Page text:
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As a Father…

“Anything yet?”

“Ha!–not a very good job of sneaking up on me this time, Dad. Stepping on that crusty plowed snow by the road gave you away.”

“I wasn’t trying to sneak up on anybody. Just trying not to disturb the peace. I know you like sitting out here on the shoreline and meditating under this old white pine. But I wanted to check if you’ve had any flags.”

“One false alarm just after I got my two tip-ups set. Must have been the wind. The minnow went to the bottom and just lay there. So now I wait. What are you doing up so early anyway?”

“Figured somebody should get up and get some wood in the stove. That way, the lounge will be warm by the time everybody else comes down for breakfast.” “I would’ve tried that myself, but I wanted to get these tip-ups in the water as early as I could. Plus my record of getting the draft started once the flue has gone cold is lousy. I try to light the stove, start some sort of back draft, and usually end up filling the lounge with smoke.”

“It takes more than a little patience. I had to shave off some really thin slices of tinder and keep feeding the tiniest flame before I felt some draw. But she’s going like crazy now. Can you see the chimney from where you are? See? And now you might as well glance out on the ice because I just saw one of your flags fly.”

“A flag? Hey, you’re right. About time. Hope it’s a fish. I’ll go and check.”

“Think I’ll stay here. At least until I know it’s not another false alarm.”

“I’ll let you know what I see. A little mushy underneath out here. Almost there. Whoa! Dad, Dad! Better come out–the reel’s spinning like crazy. I’ve got a fish on for sure. There–set. Yeah, yeah, yeah. That’s a fish. Feels pretty good. Gonna come watch me land it?”

“I would, but the flag behind you just flew. Probably I should go check it out.”

“Thanks. I’m busy here. It’d be great if you could help. Can you tell yet? Is it a fish? I can’t turn my neck around that far.”

“Oh, yeah. The reel’s spinnin’. Must be a fish. All the line just went out. Time for one of my famous hooksets. There! It’s a fish all right.”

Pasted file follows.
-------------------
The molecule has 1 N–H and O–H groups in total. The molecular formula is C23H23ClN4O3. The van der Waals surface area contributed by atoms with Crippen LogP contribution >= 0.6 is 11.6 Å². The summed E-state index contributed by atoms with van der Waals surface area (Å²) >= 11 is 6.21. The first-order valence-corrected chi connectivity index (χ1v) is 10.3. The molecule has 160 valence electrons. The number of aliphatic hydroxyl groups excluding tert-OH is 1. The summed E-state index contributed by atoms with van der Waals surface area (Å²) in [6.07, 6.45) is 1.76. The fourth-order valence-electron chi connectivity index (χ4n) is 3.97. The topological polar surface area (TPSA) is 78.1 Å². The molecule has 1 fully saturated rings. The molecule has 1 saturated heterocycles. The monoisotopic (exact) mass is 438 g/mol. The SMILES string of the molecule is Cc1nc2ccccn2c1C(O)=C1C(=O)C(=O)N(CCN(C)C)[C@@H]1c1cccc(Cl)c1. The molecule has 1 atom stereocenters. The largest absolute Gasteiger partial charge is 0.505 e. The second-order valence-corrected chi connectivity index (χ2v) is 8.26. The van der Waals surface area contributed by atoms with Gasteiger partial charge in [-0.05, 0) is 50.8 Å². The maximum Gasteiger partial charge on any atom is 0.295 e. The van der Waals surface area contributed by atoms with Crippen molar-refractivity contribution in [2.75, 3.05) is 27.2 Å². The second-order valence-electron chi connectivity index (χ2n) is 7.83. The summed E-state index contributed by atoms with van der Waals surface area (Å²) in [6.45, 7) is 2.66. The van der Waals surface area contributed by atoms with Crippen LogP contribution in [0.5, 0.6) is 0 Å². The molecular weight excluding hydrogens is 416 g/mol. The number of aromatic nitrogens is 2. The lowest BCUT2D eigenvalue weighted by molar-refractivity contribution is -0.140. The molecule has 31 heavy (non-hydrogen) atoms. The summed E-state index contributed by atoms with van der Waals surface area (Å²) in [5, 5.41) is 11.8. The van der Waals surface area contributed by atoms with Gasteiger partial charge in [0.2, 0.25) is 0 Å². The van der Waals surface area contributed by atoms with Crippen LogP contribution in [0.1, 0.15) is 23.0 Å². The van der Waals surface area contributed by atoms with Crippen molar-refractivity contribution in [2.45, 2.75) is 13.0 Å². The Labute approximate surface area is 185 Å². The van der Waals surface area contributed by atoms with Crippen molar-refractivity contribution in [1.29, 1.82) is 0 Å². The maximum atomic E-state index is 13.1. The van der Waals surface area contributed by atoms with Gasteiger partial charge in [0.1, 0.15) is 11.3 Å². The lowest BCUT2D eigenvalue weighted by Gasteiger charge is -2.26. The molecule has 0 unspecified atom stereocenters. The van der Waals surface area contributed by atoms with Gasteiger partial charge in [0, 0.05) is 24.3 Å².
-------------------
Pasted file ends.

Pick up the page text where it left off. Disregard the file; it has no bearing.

“I can hardly believe this–two fish on at the same time. And at least mine must be really good–at first I was able to gain some line, but now I can hardly move it.”

“We both must have good ones on. I can’t move mine an inch. Wait till everybody else gets out here and sees these fish.”

“The kids will go nuts. This’ll teach them not to sleep in so late. But I’m still not gaining on this thing. I pull, and it almost seems as if that makes it mad, because it’s like it gathers strength and pulls back on me.”

“Same thing for me. Over and over. Hold on a second–I’ve got an idea. I’m going to try something.” “What? What are you thinking? Wait a second–mine’s moving again. It’s coming in. I think I’m gonna get this baby after all. Yeah, it’s getting closer.”

“You’ll get it now. I think you’ll get it.”

“Whoa! You’re over here? What happened? Did you land yours already?”

“Naw. Lost it. Must have shaken loose. Guess there’s only one fish for us this morning.”

“Well, if it’s any consolation, this one feels pretty big. Not much line out yet. Here she comes. Come on, baby, just a little more. Now let’s get your head up. There we go. Head up. Let me get a grip. Ah, look at it! That’s a fifteen-pound fish if I’ve ever seen one. At least that. The last time I got one this big was maybe ten years ago.”

“It’s a beauty. I’ll go see if any of the kids are up. Not every day they get the chance to check out a pike this big.”

“Hold on a second, Dad. Did you notice this? This pike’s got a second hook in its jaw. And the hook’s still attached to about ten feet of line. This is unbelievable. This fish must have been hooked earlier. And it must have snapped the line. I wonder how long it’s been swimming around with this trailer line. That’s just plan amazing. As much as pike like thick cover, you’d think this line would’ve gotten caught in something–some logs, some weeds, some old pilings or something.”

“That’s the kind of stuff I’ve always heard pike like to hide in.”

“I know. I just don’t get this. Catching this fish has got to be some kind of miracle.”

“I guess you could call it that.”

William Vande Koppel is professor of English at Calvin College in Grand Rapids, Michigan.